Please wait while we process your payment
If you don't see it, please check your spam folder. Sometimes it can end up there.
Don’t have an account?
Create Your Account
Sign up for your FREE 7-day trial
Already have an account? Log in
Choose Your Plan
$4.99/month + tax
$24.99/year + tax
Save over 50% with a SparkNotes PLUS Annual Plan!
for a group?
Get Annual Plans at a discount when you buy 2 or more!
$18.74 /subscription + tax
Subtotal $37.48 + tax
on 2-49 accounts
on 50-99 accounts
Want 100 or more?
for a customized plan.
You'll be billed after your free trial ends.
7-Day Free Trial
Renews February 4, 2023
January 28, 2023
Discounts (applied to next billing)
This is not a valid promo code.
(one code per order)
SparkNotes Plus subscription is $4.99/month or $24.99/year as selected above. The free trial period is the first 7 days of your subscription. TO CANCEL YOUR SUBSCRIPTION AND AVOID BEING CHARGED, YOU MUST CANCEL BEFORE THE END OF THE FREE TRIAL PERIOD. You may cancel your subscription on your Subscription and Billing page or contact Customer Support at firstname.lastname@example.org. Your subscription will continue automatically once the free trial period is over. Free trial is available to new customers only.
For the next 7 days, you'll have access to awesome PLUS stuff like AP English test prep, No Fear Shakespeare translations and audio, a note-taking tool, personalized dashboard, & much more!
You’ve successfully purchased a group discount. Your group members can use the joining link below to redeem their group membership. You'll also receive an email with the link.
Members will be prompted to log in or create an account to redeem their group membership.
Thanks for creating a SparkNotes account! Continue to start your free trial.
Your PLUS subscription has expired
Compare Kurtz’s African mistress with his Intended. How does the pairing of these two women develop larger themes in the novel?
On the surface, Kurtz’s African mistress has nothing in common with his Intended. They dress and communicate differently, and they take on the opposing feminine roles of fiancée and “other woman.” However, despite coming from vastly different cultures, both women exhibit a fundamental similarity: They exist not so much as characters in their own right, but as reflections of the man they share. Conrad emphasizes this connection by referring to each woman according to her relationship with Kurtz, rather than granting her an individual name. On one level, Conrad may be suggesting that women inherently play subordinate roles in men’s lives. But on another level, Conrad uses Kurtz’s African mistress and his Intended to attack the very notion that Africa can be seen as Europe’s opposite.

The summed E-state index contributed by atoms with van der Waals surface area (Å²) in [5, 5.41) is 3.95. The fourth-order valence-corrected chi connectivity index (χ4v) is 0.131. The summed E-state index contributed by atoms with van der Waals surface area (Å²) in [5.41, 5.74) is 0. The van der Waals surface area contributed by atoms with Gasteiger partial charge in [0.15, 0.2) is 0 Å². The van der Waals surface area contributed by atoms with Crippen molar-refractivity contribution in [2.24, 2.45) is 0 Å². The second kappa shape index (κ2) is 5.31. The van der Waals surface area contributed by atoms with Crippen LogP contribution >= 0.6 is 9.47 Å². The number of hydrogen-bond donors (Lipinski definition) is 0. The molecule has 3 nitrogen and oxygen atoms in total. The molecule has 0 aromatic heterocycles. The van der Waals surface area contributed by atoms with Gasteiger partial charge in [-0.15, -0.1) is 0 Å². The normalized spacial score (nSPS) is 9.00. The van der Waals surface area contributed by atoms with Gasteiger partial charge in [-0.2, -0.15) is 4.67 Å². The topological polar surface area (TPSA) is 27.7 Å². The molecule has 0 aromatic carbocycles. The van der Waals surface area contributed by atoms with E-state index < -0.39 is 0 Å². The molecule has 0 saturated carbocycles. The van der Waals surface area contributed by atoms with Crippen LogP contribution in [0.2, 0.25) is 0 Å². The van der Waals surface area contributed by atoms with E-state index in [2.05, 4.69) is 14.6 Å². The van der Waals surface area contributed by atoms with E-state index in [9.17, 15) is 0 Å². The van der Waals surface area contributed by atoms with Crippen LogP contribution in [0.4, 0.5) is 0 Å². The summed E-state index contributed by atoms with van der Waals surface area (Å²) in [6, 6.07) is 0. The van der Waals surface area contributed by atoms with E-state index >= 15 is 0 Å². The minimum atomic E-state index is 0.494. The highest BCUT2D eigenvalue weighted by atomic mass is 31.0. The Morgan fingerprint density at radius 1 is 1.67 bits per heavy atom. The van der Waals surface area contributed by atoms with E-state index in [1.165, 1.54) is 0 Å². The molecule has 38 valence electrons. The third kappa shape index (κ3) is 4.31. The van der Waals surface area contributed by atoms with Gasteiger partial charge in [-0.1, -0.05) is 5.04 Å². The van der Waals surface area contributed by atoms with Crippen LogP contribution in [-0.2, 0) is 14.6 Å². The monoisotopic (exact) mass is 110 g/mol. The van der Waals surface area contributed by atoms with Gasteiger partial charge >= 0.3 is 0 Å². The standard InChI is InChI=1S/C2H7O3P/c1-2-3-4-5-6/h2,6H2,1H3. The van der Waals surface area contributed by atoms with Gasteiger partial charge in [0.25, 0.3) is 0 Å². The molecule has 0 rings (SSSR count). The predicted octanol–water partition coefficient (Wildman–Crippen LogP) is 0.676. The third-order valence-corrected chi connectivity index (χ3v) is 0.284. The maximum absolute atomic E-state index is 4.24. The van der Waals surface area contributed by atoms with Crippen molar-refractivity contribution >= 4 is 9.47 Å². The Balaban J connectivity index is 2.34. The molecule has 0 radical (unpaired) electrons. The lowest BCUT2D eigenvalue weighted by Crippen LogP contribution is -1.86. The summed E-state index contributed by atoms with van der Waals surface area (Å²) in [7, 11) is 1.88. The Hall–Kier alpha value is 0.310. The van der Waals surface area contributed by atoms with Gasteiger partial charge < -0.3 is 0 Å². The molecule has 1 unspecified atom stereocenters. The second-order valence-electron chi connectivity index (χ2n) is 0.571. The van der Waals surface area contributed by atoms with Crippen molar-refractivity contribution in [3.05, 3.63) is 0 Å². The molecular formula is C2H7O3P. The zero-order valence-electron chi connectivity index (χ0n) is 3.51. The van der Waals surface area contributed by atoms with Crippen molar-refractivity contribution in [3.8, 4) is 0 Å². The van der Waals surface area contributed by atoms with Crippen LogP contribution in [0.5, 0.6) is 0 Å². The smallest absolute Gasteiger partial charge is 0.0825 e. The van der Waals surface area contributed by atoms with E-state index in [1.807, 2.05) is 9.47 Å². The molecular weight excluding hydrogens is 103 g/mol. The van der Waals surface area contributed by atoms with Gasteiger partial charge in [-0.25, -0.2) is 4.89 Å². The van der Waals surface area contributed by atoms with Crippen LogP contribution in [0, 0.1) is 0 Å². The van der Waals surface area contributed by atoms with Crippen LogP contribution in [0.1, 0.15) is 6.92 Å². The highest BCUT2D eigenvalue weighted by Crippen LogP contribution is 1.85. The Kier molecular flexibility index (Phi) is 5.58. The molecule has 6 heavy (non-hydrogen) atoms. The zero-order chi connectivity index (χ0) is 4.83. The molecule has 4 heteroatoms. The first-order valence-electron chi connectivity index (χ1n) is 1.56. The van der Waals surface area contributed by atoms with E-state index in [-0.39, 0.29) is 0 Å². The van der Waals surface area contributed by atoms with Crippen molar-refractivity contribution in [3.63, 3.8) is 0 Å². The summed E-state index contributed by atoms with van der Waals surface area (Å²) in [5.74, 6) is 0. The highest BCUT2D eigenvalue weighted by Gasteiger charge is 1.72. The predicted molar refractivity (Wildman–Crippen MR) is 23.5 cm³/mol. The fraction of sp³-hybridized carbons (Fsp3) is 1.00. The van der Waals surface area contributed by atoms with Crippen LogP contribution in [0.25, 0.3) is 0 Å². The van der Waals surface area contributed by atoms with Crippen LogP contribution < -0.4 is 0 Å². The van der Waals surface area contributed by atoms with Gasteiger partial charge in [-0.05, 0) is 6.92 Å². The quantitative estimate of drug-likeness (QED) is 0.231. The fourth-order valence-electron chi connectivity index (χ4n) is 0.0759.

Kurtz’s African mistress and his Intended differ in superficial ways. The African mistress wears bold colors, stripes and fringes, brass rings that climb up her ankles, and jewelry that Marlow can only describe as “barbarous” and “bizarre.” By contrast, the Intended presents herself in a way that suggests decorum and restraint. She appears in the black garb of mourning, with a face whose paleness contrasts starkly with the bright red paint on the mistress’s cheek. The mistress communicates by way of wordless gestures and screams, whereas the Intended speaks in calm, thoughtful, and eloquent sentences. The mistress strikes Marlow and the other men as scandalous and un-Christian, whereas the very phrase “the Intended” bears Victorian connotations of modesty, chivalry, and propriety.
Despite these striking differences, the African mistress and the Intended share a prominent function in the novel. Both exist primarily to symbolize Kurtz’s status and wealth. The mistress’s regal posture, beauty, and excessive jewelry declare to all her countrymen the fact of Kurtz’s brilliance and power. Likewise, the Intended can only state and repeat Kurtz’s vague claims to genius, to the extent that Marlow becomes irritated. Without Kurtz, the women are merely “apparitions”—a term that Marlow uses to describe the African mistress. Separated from Kurtz, the mistress surrenders herself to the gunfire of the Pilgrims, and the Intended becomes a chattering, deluded fool. The two women exist only to proclaim Kurtz’s greatness; when that role is removed, they lose their purpose and their usefulness.
By emphasizing the fundamental similarities between a white woman bound by a traditional engagement and an African woman living in supposed sin, Conrad builds on a series of false dichotomies, or opposing pairs. Throughout the novel, he presents us with alleged oppositions that turn out to be disconcertingly similar. Europe, for example, was once as “primitive” as the nineteenth-century Europeans’ image of Africa. As Marlow notes, the Pilgrims exhibit many of the savage tendencies of the cannibals. Again and again, the image of blinding sunlight becomes entangled with the image of darkness: Both conditions hamper our ability to see things clearly. Powerless, ignorant, and tragic, the African mistress and the Intended belong to this large set of false dichotomies.
Conrad’s two superficially different female characters illustrate his idea that Europe is not the moral and cultural opposite of Africa. With their varied styles of dress and communication, the women initially seem to come from different worlds. But Conrad shows that they are doubles, both confined to the role of displaying Kurtz’s power. By exposing the shared tragedy of the two women’s lives, Conrad builds on his theme of Victorian moral confusion. Just as Europe is not significantly more advanced than Africa, a refined white woman is not significantly more enlightened than an African “savage.”
Ace your assignments with our guide to Heart of Darkness!